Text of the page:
Studies & Numbers

Report: Alt Proteins Must Account for Over 50% of Asia’s Protein Production by 2060

A report by Singapore-based Asia Research Engagement has found that alt proteins will play a key role in tackling the climate crisis in Asian countries.

According to the researchers, it will be impossible to meet the Paris Agreement’s goal of limiting global warming to 1.5°C without food system change. They recommend that the production of animal protein will need to start declining by 2030, while alt proteins should account for over 50% of protein production in most countries by 2060. This is especially important in Asia, as it is home to a large proportion of the world’s population and meat consumption is currently rising as incomes increase.

“Transitional pathways from business as usual are critical”

The report calculates projected emissions from protein production in ten major Asian economies — China, India, Indonesia, Japan, Malaysia, Pakistan, the Philippines, South Korea, Thailand, and Vietnam — in a business-as-usual scenario. It finds that even with ambitious assumptions for mitigation, none are on track to keep protein-related emissions on target. This will risk food insecurity as well as climate crisis.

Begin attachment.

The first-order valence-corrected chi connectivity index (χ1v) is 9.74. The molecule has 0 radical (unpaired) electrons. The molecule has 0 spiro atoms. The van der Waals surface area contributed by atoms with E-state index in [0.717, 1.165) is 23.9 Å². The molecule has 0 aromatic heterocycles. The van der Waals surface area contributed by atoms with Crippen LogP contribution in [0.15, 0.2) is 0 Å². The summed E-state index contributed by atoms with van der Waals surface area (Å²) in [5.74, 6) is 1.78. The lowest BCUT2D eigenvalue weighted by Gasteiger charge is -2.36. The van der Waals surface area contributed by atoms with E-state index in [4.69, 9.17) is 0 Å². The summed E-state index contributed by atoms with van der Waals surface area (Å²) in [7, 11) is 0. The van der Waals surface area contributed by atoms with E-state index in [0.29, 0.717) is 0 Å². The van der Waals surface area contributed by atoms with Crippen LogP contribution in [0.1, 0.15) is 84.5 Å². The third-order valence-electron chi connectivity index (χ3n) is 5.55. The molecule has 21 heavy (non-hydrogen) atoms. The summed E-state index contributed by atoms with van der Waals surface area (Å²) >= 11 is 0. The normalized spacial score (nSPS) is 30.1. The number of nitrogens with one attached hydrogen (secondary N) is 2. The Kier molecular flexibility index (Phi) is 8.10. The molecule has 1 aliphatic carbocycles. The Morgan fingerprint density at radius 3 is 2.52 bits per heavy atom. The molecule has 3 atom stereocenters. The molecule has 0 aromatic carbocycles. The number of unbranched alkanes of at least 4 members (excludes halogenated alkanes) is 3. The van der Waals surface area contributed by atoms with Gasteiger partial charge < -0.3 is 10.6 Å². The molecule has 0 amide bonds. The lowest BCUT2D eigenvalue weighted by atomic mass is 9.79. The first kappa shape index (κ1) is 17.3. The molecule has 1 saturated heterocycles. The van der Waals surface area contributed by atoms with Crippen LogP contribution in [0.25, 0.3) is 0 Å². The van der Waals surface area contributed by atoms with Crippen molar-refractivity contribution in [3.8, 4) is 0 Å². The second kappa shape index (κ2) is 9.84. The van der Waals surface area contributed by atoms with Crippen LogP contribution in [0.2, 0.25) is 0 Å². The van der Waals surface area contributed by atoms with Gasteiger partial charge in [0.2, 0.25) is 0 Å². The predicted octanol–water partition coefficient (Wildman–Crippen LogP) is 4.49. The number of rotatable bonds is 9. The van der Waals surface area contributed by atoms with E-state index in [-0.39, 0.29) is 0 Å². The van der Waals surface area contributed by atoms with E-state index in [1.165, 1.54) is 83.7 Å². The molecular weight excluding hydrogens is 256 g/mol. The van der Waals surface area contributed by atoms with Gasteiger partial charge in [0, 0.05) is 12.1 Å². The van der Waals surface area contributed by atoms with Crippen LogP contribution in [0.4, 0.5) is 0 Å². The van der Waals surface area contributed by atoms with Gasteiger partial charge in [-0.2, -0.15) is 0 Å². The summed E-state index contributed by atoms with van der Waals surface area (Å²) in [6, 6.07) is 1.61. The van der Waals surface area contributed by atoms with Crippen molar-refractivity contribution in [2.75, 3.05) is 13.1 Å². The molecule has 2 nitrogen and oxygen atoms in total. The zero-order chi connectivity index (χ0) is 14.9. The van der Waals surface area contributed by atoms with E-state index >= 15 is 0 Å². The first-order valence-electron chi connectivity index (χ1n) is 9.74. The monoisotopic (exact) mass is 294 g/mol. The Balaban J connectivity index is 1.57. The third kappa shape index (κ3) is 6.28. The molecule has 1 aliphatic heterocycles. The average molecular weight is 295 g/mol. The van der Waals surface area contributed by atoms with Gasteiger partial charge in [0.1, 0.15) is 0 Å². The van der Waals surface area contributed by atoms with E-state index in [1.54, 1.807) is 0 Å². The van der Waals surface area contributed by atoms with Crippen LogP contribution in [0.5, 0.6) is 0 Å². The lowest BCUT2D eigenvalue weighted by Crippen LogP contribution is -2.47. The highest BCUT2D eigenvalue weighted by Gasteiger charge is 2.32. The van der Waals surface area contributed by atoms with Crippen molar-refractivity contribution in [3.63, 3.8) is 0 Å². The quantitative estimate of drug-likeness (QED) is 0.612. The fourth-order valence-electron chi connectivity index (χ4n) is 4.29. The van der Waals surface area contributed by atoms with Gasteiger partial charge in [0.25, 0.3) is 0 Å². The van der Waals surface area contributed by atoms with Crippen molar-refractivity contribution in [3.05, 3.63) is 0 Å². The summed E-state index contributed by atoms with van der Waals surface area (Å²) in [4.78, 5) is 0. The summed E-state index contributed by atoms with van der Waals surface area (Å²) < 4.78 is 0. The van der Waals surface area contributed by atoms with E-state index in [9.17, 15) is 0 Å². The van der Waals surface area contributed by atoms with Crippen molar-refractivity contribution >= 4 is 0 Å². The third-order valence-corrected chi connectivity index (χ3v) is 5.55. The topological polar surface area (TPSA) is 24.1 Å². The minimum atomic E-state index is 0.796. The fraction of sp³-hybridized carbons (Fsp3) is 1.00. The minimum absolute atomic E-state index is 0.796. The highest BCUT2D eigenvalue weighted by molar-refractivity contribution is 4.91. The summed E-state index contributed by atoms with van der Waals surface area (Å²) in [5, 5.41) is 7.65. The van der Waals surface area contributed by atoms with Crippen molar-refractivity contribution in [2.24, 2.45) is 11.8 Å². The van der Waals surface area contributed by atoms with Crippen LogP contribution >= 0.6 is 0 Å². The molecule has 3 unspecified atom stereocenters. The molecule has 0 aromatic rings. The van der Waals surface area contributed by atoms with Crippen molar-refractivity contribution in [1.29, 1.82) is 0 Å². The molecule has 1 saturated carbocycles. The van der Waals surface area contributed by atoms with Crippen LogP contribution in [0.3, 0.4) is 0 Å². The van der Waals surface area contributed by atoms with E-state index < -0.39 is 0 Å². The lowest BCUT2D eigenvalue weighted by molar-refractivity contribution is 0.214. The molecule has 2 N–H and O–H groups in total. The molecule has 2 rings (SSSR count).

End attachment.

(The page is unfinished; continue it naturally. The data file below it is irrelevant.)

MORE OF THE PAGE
While emissions in some countries will be curbed slightly by falling populations, others — notably India and Pakistan — are still seeing rapid population growth, along with rising meat consumption. These countries will need at least 85% of their protein to come from non-animal sources by 2060.

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Solution pathways

According to the report, the transition goals are achievable with the help of targeted investment and supportive policies. For example, an expenditure of $730 billion in China between 2020 and 2060 would make it possible to build sufficient production capacity for the transition to alt proteins.

While the sums involved are large, the researchers note that there would be huge environmental and societal benefits to the transition beyond reducing emissions. These include lower land, water, and antibiotic use, less pollution, reduced deforestation and biodiversity loss, and less risk of diseases — including those spread by animal agriculture and those caused by overconsuming animal products.

Some Asian countries are already aware of the need for change; last year, Singaporean state investor Temasek said that plant-based proteins are an important way of improving food security. Furthermore, a recent report by Food Frontier found that five Asian countries — China, Singapore, South Korea, Japan, and Thailand — have huge market opportunities for alternative proteins.

“We see a great need for this sort of research, providing solution pathways for ten major Asian markets towards climate safety,” said Andy Jarvis, Director of Future Food at Bezos Earth Fund, in the Asia Research Engagement report. “As novel work for the Asia region, transitional pathways from business as usual are critical for discussions with policy makers, companies and banks to demonstrate needs and opportunities for them to align and support a food system that helps us achieve the Paris climate goals.”

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